Yet in February the oil refinery wildcat strikes which broke out at Lindsey and spread across Britain just swept these anti-union laws aside with impunity. Thousands of workers went on strike without ballots, had picket lines far larger than the permitted six people, and furthermore strike sympathisers such as the 600 Polish workers at Langage Power Station mounted illegal solidarity action. The workers did not need permission from the state or the UNITE leaders – they decided they wanted to stand up for their jobs and then just went ahead and did it.
Aside from its symbolic significance, that strike wave was also a success at a material level, defending the principles of the national agreement in the industry and saving the jobs of a hundred workers threatened with redundancy.
No, the wildcats were not the first steps of revolution: but they did point to the movement as a whole that there is a way forward; that defeat is not inevitable; and that we can stand up for ourselves at a time when our rulers say that we have to suffer because “we’re all in it together”. With more solidarity, and with a concerted effort by others in the labour movement to spread the wildcat movement, the strikers could have dealt an even greater blow and put us on an even better footing to organise: in that sense there was an opportunity missed. But at least we can say that there are emerging signs of confidence in the labour movement.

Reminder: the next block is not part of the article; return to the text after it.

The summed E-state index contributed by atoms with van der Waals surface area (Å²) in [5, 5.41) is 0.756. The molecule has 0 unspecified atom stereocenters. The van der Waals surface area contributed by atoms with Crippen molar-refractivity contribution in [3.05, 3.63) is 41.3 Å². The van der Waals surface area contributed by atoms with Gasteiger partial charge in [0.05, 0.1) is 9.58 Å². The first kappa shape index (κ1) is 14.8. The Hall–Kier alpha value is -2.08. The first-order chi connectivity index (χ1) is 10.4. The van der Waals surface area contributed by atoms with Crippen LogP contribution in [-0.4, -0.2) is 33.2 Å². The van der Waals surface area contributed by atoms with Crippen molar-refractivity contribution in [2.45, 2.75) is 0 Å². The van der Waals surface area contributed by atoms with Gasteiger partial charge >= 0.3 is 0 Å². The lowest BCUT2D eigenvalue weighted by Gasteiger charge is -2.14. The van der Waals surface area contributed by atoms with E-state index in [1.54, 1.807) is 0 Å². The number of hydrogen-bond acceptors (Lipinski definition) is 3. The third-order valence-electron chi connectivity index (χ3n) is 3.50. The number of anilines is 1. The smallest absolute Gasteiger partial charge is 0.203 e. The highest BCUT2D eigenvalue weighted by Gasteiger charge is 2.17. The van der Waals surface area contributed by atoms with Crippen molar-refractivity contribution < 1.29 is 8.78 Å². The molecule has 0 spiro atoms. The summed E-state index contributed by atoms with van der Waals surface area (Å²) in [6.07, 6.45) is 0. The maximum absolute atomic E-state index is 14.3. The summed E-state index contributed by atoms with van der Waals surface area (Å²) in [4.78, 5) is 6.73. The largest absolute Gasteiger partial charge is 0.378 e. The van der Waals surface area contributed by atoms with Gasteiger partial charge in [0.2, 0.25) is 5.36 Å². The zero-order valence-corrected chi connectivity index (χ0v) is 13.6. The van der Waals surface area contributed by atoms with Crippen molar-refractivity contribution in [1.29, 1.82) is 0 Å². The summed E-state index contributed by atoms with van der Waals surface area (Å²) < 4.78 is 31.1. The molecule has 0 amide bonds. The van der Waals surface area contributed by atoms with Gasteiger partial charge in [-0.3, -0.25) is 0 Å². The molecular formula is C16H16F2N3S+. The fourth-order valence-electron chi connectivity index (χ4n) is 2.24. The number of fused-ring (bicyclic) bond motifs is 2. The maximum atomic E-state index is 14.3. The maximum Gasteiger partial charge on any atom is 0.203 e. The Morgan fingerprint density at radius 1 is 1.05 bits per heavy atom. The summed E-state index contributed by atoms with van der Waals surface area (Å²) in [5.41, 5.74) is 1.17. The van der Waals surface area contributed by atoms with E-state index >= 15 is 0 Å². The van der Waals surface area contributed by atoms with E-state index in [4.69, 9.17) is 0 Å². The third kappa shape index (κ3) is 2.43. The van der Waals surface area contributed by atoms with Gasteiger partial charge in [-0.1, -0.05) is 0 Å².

We can look to the massive strike days in France and Greece, where millions of workers defy the ruling class, and sit in awe at ‘revolutionary’ types abroad, apparently always taking to the streets. No doubt, such struggles are inspiring and we have much to learn from them. But there is no God-given or cultural reason why the same and better is not possible even in Britain-before the 1984-85 miners’ strike the labour movement here was the strongest in Europe, and a renaissance is quite possible.
In order to recompose a real, living labour movement, as strong and stronger than what existed in the 1970s, labour movement activists must both learn lessons from the great struggles of that period-including promoting the use of tactics like occupations and flying pickets-but also draw confidence from the self-organisation happening in the here and now and try and generalise its democratic and confident means of organising. These typify not only the movement we want today but also the character of the communist society that such a movement might eventually achieve.
Certainly there are big struggles ahead. The ruling class is in ideological retreat, Brown’s government is spiralling into collapse, and after Lindsey, the anti-union laws look powerless. There have been several cases of self-organised resistance to the jobs cull, and there is potential to pull the strands together into an emboldened class movement. We must not miss this chance to make concrete victories.